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Publication numberUS20080036917 A1
Publication typeApplication
Application numberUS 11/784,993
Publication dateFeb 14, 2008
Filing dateApr 9, 2007
Priority dateApr 7, 2006
Publication number11784993, 784993, US 2008/0036917 A1, US 2008/036917 A1, US 20080036917 A1, US 20080036917A1, US 2008036917 A1, US 2008036917A1, US-A1-20080036917, US-A1-2008036917, US2008/0036917A1, US2008/036917A1, US20080036917 A1, US20080036917A1, US2008036917 A1, US2008036917A1
InventorsMark Pascarella, Patrick Donovan, Dan O'Connor
Original AssigneeMark Pascarella, Patrick Donovan, O'connor Dan
Export CitationBiBTeX, EndNote, RefMan
External Links: USPTO, USPTO Assignment, Espacenet
Methods and systems for generating and delivering navigatable composite videos
US 20080036917 A1
Abstract
Systems and methods for generating a composite video having a plurality of video assets are provided. Systems may include storage having a plurality of video assets, a metadata generator, and a composite video generator. The metadata generator processes respective ones of the video assets to generate a metadata track representative of information that is descriptive of the content of the video asset. The composite video generator receives a plurality of metadata tracks and, in response, processes the associated video assets and the metadata tracks to generate a composite video asset having video data from the video assets. The composite video asset may have a metadata list panel that presents information representative of the metadata information as video data appearing within the composite video asset. The metadata list panel visually presents the sequence of video assets in the composite video asset.
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Claims(23)
1. A system for generating a composite video having a plurality of video assets, comprising
storage having a plurality of video assets,
a metadata generator for processing respective ones of the video assets to generate a metadata track representative of information that is descriptive of the content of the video asset, and
a composite video generator that receives a plurality of metadata tracks, and responsive thereto, processes the associated video assets and the metadata tracks to generate a composite video asset having a metadata list panel that presents information representative of the metadata information as video data appearing within a composite video that includes video data from the video assets, whereby the sequence of video assets in the composite video is visually presented by the metadata list panel.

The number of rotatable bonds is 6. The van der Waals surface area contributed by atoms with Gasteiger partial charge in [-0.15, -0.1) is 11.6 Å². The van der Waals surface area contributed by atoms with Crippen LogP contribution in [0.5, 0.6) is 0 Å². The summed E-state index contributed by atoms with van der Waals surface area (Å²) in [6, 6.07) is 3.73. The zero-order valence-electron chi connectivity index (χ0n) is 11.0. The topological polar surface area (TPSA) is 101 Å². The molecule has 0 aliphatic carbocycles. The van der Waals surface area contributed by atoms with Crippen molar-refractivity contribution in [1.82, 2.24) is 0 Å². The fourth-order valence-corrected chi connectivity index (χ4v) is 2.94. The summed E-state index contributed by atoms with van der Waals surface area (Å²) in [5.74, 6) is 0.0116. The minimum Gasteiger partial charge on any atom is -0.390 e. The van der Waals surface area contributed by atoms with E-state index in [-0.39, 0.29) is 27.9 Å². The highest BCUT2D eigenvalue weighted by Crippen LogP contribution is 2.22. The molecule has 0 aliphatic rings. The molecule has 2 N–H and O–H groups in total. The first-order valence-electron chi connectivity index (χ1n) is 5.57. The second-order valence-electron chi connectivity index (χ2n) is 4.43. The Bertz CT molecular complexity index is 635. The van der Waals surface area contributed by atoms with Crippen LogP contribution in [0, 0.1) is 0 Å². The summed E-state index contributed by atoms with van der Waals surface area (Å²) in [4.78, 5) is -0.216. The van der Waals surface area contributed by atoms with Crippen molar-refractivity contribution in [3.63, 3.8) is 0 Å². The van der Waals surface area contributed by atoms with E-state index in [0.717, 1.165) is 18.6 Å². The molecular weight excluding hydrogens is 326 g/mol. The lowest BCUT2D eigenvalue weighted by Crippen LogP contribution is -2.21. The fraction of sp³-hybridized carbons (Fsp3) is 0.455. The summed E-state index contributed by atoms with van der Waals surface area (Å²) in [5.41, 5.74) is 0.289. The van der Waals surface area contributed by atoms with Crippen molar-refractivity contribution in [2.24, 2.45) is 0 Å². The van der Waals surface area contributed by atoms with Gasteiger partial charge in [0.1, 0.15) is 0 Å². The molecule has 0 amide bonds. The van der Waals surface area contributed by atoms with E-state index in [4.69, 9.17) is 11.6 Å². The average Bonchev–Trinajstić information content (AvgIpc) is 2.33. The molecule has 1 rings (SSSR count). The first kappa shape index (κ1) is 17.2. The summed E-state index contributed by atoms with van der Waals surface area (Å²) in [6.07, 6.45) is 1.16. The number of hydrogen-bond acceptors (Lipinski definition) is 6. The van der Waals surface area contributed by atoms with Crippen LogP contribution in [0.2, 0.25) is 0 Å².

2. The system according to claim 1, wherein the composite video generator further comprises
a controller for controlling generation of the composite video asset.
3. The system according to claim 2, wherein the composite video generator further comprises
a visual indicator tool controlled by the controller for applying to a respective video asset a visual indicator representative of a temporal location within the video asset.
4. The system according to claim 3, wherein the visual indicator tool comprises,
a progress mark generator capable of overlaying onto a plurality of scenes in a video asset a visually perceptible mark having a characteristic that changes as a function of temporal progress of the video asset.
5. The system according to claim 4, wherein the progress mark is selected from the group consisting of a progress bar, a thumb, a counter, and a color code.
6. The system according to claim 1, further comprising
an advertisement scheduler for inserting within the composite video data representative of an advertisement.
7. The system according to claim 2, wherein the composite video generator further comprises
a scaling processor controlled by the controller for processing a video asset to alter a visual scale of the video asset as a function of time to generate a composite video wherein the scale of a video asset changes during play.
8. The system according to claim 1, wherein the composite video generator further comprises